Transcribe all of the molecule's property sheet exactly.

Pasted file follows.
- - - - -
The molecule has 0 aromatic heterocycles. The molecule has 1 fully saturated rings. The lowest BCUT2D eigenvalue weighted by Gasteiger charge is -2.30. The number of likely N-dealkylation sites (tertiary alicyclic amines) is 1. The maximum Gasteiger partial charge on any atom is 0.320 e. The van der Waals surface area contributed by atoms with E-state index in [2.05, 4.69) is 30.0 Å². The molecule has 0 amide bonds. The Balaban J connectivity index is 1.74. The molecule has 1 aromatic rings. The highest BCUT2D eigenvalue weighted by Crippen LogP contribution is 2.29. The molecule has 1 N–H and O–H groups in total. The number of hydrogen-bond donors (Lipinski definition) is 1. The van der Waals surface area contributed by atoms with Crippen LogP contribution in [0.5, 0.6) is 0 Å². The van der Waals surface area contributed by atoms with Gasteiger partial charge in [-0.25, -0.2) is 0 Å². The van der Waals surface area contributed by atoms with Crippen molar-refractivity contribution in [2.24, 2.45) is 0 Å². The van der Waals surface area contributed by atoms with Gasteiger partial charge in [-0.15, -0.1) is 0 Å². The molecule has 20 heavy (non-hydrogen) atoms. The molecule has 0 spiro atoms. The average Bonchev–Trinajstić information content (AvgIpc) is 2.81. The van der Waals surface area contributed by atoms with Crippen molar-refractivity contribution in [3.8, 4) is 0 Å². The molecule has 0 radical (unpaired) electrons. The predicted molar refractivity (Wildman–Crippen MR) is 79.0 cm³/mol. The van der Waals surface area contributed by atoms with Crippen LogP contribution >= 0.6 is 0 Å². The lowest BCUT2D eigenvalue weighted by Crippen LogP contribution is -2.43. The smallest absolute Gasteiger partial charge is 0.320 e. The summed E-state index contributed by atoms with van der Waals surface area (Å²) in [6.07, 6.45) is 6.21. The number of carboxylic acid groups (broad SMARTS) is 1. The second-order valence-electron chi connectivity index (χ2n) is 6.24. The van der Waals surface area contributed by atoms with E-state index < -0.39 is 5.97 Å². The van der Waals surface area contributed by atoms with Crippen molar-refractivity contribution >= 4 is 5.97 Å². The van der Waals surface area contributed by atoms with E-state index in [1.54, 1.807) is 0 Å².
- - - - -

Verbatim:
The molecule has 0 aromatic heterocycles. The molecule has 1 fully saturated rings. The lowest BCUT2D eigenvalue weighted by Gasteiger charge is -2.30. The number of likely N-dealkylation sites (tertiary alicyclic amines) is 1. The maximum Gasteiger partial charge on any atom is 0.320 e. The van der Waals surface area contributed by atoms with E-state index in [2.05, 4.69) is 30.0 Å². The molecule has 0 amide bonds. The Balaban J connectivity index is 1.74. The molecule has 1 aromatic rings. The highest BCUT2D eigenvalue weighted by Crippen LogP contribution is 2.29. The molecule has 1 N–H and O–H groups in total. The number of hydrogen-bond donors (Lipinski definition) is 1. The van der Waals surface area contributed by atoms with Crippen LogP contribution in [0.5, 0.6) is 0 Å². The van der Waals surface area contributed by atoms with Gasteiger partial charge in [-0.25, -0.2) is 0 Å². The van der Waals surface area contributed by atoms with Crippen molar-refractivity contribution in [2.24, 2.45) is 0 Å². The van der Waals surface area contributed by atoms with Gasteiger partial charge in [-0.15, -0.1) is 0 Å². The molecule has 20 heavy (non-hydrogen) atoms. The molecule has 0 spiro atoms. The average Bonchev–Trinajstić information content (AvgIpc) is 2.81. The van der Waals surface area contributed by atoms with Crippen molar-refractivity contribution in [3.8, 4) is 0 Å². The molecule has 0 radical (unpaired) electrons. The predicted molar refractivity (Wildman–Crippen MR) is 79.0 cm³/mol. The van der Waals surface area contributed by atoms with Crippen LogP contribution >= 0.6 is 0 Å². The lowest BCUT2D eigenvalue weighted by Crippen LogP contribution is -2.43. The smallest absolute Gasteiger partial charge is 0.320 e. The summed E-state index contributed by atoms with van der Waals surface area (Å²) in [6.07, 6.45) is 6.21. The number of carboxylic acid groups (broad SMARTS) is 1. The second-order valence-electron chi connectivity index (χ2n) is 6.24. The van der Waals surface area contributed by atoms with E-state index < -0.39 is 5.97 Å². The van der Waals surface area contributed by atoms with Crippen molar-refractivity contribution >= 4 is 5.97 Å². The van der Waals surface area contributed by atoms with E-state index in [1.54, 1.807) is 0 Å².